Making money and being a journalist can feel mutually exclusive these days. Between the people who openly tell me not to go into the field and those who suggest we learn to code or marry a doctor –– I’ve no illusions about amassing wealth as a journalist. I would be doing this work even if money didn’t exist.

Nonetheless, no matter how I feel about journalism, money does exist, and when you’re a student and you’re away from home, juggling school, work and the responsibility of living alone –– taking time off to participate in an internship or apprenticeship for free isn’t as simple as just going for it. 

Robyn Best, a third-year journalism student and one of my peers, said to me that she decided not to apply for internships this past year because the financial impact would be too great. Her options were take one in the middle of a semester, or do one immediately after, which is when she goes home to her family in Lindsay, ON. 

“There’s a lot of factors I’m finding I’m having to weigh, like, what are the pros of taking an internship and does it outweigh the multiple cons there are to it?”

The cons were missed income from her part-time job, and missed time with her family. Best moved to Ottawa to study journalism at Carleton. She ultimately chose to go home for the break, as she doesn’t see her family often during semesters.

Despite many student placements being unpaid, Carleton’s journalism school avoids sending students out to work for free. Their approach is to offer students a $150 per week honorarium to offset undertaking a full-time work placement. 

Best, however, says the honorarium is a “slap in the face” that wouldn’t cover her monthly expenses. 

I feel like you almost need an internship to get anywhere in this field, (to) prove you know what you’re doing.

Robyn Best, third-year journalism student

In taking on an internship, Best said she would’ve lost about 30 paid hours a week from her job. She noted a division between student journalists who can afford to take time off of work to complete a placement, and those who cannot. 

“It’s very frustrating,” said Best. “I feel like you almost need an internship to get anywhere in this field, (to) prove you know what you’re doing.”

The sentiment is echoed in a 2023 study on unpaid journalism internships. More than 75 per cent of student respondents said they would complete an internship to gain “real world experience” and mentorship from practicing journalists. At the same time, almost 65 per cent of the same respondents said they would be less inclined the internship was unpaid. 

The same study included input from newsroom leaders. Sixty per cent of those respondents believed interns should be paid and a quarter were unsure. Cited difficulties ranged from budget troubles to frustration in having to train and pay interns at the same time – when in their view, the internship is supplementing course work. 

Joanna Smith, editor-in-chief of Kathari News, said that full-time unpaid internships are exploitative and create a certain standard for what it takes to get into the industry. Smith said a key difference between an internship and an apprenticeship is the length and responsibilities.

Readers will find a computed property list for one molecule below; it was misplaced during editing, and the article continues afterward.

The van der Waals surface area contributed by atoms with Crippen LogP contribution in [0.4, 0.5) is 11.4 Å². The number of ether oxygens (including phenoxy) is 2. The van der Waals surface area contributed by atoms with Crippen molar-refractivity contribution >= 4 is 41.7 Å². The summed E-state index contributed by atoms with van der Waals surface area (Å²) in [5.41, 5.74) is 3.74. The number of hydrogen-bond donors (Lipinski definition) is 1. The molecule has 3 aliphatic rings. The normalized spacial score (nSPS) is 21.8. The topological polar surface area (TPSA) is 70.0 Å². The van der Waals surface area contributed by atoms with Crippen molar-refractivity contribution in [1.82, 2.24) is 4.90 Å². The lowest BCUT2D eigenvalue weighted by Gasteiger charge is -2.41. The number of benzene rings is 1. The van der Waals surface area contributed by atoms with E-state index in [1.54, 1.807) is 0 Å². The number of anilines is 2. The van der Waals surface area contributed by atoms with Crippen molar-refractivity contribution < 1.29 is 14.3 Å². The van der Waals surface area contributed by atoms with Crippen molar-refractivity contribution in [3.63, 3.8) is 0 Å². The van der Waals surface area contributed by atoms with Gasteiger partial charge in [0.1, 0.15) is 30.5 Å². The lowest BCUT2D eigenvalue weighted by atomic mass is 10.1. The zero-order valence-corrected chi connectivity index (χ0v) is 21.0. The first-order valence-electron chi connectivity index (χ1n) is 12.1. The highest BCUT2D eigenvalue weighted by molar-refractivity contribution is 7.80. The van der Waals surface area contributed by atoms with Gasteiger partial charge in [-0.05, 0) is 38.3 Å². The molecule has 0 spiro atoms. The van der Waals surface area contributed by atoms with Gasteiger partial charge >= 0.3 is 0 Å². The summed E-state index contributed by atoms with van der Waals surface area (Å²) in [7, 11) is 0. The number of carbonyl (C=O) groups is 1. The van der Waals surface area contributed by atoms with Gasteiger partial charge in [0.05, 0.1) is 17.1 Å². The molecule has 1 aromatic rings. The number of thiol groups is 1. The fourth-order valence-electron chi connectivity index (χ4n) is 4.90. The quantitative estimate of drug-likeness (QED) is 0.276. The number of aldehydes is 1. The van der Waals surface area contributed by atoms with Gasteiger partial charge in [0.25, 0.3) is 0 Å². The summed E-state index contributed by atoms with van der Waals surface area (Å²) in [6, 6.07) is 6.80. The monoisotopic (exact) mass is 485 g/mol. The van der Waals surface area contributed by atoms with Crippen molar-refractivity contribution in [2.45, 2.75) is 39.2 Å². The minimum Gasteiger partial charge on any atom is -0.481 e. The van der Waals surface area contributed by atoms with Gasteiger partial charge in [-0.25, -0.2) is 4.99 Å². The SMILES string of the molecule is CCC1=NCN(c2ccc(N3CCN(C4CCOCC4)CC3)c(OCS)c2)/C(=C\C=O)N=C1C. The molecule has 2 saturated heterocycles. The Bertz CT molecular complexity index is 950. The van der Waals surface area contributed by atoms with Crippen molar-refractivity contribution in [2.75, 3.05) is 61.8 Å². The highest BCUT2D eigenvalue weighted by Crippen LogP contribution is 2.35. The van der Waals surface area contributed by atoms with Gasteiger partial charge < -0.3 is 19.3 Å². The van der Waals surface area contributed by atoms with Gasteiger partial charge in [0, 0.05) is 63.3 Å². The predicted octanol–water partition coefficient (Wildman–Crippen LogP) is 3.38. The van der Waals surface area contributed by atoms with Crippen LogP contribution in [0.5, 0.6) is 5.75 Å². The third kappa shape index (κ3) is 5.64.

On a longer internship, she said, a journalist is essentially a full-time reporter. For shorter placements, Smith said that in her experience working with short-term apprentices, the focus was teaching how the newsroom worked and getting bylines.

“It was really important that whether they’re full-time interns or really short-term apprentices, that there be mentorship and training and clear priorities and to-do lists and goals involved to help support people’s professional development and that they never just be viewed as filling in for other people,” said Smith. 

Early-career journalists can hone and develop skills from experience with an outlet bigger than the university newspaper is incredibly valuable in developing skills. Not to mention the doors those bylines can open. For the outlets and publications, It can take time to acclimate emerging journalists into a newsroom where the deadlines are quicker than those of j-school assignments. 

In October, I spent two weeks in Toronto as an intern with National Post. It was unpaid, though I did receive an honorarium from Carleton. I learned a lot about the pace of publishing with a major outlet and it has continued to open doors for me since. 

Make no mistake, my experience is steeped in privilege. I live at home in Ottawa, and had family to stay with in Toronto. This shouldn’t be what determines who gets to break into the industry. New journalists should not have to choose between career advancement and financial stability. 

I imagine the issue of unpaid work in journalism as a tug of war happening on a hamster wheel. 

What underpins it is the money problem. 

For Best and other emerging journalists who are having to shoulder their cost of living, taking on an unpaid internship or apprenticeship is a barrier to entry in our profession. Meanwhile, outlets don’t always feel that they should be shelling out when they’re already doing a lot for the journalist.

Who has to take the hit when it comes to learning the ropes? Honorariums are a good place to start, though what about those that fall through the cracks?